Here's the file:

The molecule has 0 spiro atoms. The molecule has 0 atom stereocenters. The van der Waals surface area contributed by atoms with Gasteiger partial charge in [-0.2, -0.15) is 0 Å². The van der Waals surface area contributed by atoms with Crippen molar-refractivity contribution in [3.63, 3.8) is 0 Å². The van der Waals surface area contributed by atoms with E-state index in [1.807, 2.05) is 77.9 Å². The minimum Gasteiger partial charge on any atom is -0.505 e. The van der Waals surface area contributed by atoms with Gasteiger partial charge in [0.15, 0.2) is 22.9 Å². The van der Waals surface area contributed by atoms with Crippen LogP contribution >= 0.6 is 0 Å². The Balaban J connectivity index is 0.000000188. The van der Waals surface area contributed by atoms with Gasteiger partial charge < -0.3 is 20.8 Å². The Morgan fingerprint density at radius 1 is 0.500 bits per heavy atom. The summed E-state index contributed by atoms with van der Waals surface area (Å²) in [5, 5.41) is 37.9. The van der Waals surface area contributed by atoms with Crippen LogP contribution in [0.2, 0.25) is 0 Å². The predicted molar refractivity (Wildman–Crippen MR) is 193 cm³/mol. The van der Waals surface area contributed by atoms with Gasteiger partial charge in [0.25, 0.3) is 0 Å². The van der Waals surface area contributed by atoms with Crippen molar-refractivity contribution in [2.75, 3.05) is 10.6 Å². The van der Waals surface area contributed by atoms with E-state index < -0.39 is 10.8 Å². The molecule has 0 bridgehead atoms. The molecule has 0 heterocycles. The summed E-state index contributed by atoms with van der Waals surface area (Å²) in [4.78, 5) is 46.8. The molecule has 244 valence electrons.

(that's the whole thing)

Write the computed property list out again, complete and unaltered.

The molecule has 0 spiro atoms. The molecule has 0 atom stereocenters. The van der Waals surface area contributed by atoms with Gasteiger partial charge in [-0.2, -0.15) is 0 Å². The van der Waals surface area contributed by atoms with Crippen molar-refractivity contribution in [3.63, 3.8) is 0 Å². The van der Waals surface area contributed by atoms with E-state index in [1.807, 2.05) is 77.9 Å². The minimum Gasteiger partial charge on any atom is -0.505 e. The van der Waals surface area contributed by atoms with Gasteiger partial charge in [0.15, 0.2) is 22.9 Å². The van der Waals surface area contributed by atoms with Crippen LogP contribution >= 0.6 is 0 Å². The Balaban J connectivity index is 0.000000188. The van der Waals surface area contributed by atoms with Gasteiger partial charge < -0.3 is 20.8 Å². The Morgan fingerprint density at radius 1 is 0.500 bits per heavy atom. The summed E-state index contributed by atoms with van der Waals surface area (Å²) in [5, 5.41) is 37.9. The van der Waals surface area contributed by atoms with Crippen LogP contribution in [0.2, 0.25) is 0 Å². The predicted molar refractivity (Wildman–Crippen MR) is 193 cm³/mol. The van der Waals surface area contributed by atoms with Gasteiger partial charge in [0.25, 0.3) is 0 Å². The van der Waals surface area contributed by atoms with Crippen molar-refractivity contribution in [2.75, 3.05) is 10.6 Å². The van der Waals surface area contributed by atoms with E-state index < -0.39 is 10.8 Å². The molecule has 0 bridgehead atoms. The molecule has 0 heterocycles. The summed E-state index contributed by atoms with van der Waals surface area (Å²) in [4.78, 5) is 46.8. The molecule has 244 valence electrons.